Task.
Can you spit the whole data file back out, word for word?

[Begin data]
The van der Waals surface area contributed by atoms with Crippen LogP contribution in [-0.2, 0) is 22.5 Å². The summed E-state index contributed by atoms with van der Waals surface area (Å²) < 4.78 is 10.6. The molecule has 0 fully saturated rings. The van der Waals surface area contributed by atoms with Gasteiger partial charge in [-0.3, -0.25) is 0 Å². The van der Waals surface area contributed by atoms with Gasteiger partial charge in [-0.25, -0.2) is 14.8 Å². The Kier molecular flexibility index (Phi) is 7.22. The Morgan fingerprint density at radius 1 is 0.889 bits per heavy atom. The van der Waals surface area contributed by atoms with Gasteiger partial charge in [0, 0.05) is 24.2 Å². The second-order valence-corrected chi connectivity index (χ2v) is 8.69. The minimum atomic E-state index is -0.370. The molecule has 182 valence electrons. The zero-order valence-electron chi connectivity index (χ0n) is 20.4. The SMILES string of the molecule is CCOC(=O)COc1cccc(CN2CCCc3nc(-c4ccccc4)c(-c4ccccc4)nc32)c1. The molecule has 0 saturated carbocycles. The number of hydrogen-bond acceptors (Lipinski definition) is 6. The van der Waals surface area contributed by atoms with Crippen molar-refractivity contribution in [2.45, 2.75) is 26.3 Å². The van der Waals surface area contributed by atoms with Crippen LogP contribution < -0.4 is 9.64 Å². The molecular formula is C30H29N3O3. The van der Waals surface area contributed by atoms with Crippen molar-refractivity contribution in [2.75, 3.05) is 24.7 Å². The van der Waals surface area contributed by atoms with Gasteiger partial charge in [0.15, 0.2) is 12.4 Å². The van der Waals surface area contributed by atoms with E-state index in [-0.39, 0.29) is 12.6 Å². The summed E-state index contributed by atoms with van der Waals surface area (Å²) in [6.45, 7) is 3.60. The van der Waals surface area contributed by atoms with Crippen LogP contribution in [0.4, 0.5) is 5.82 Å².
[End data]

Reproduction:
The van der Waals surface area contributed by atoms with Crippen LogP contribution in [-0.2, 0) is 22.5 Å². The summed E-state index contributed by atoms with van der Waals surface area (Å²) < 4.78 is 10.6. The molecule has 0 fully saturated rings. The van der Waals surface area contributed by atoms with Gasteiger partial charge in [-0.3, -0.25) is 0 Å². The van der Waals surface area contributed by atoms with Gasteiger partial charge in [-0.25, -0.2) is 14.8 Å². The Kier molecular flexibility index (Phi) is 7.22. The Morgan fingerprint density at radius 1 is 0.889 bits per heavy atom. The van der Waals surface area contributed by atoms with Gasteiger partial charge in [0, 0.05) is 24.2 Å². The second-order valence-corrected chi connectivity index (χ2v) is 8.69. The minimum atomic E-state index is -0.370. The molecule has 182 valence electrons. The zero-order valence-electron chi connectivity index (χ0n) is 20.4. The SMILES string of the molecule is CCOC(=O)COc1cccc(CN2CCCc3nc(-c4ccccc4)c(-c4ccccc4)nc32)c1. The molecule has 0 saturated carbocycles. The number of hydrogen-bond acceptors (Lipinski definition) is 6. The van der Waals surface area contributed by atoms with Crippen molar-refractivity contribution in [2.45, 2.75) is 26.3 Å². The van der Waals surface area contributed by atoms with Crippen LogP contribution < -0.4 is 9.64 Å². The molecular formula is C30H29N3O3. The van der Waals surface area contributed by atoms with Crippen molar-refractivity contribution in [2.75, 3.05) is 24.7 Å². The van der Waals surface area contributed by atoms with Gasteiger partial charge in [0.15, 0.2) is 12.4 Å². The van der Waals surface area contributed by atoms with E-state index in [-0.39, 0.29) is 12.6 Å². The summed E-state index contributed by atoms with van der Waals surface area (Å²) in [6.45, 7) is 3.60. The van der Waals surface area contributed by atoms with Crippen LogP contribution in [0.4, 0.5) is 5.82 Å².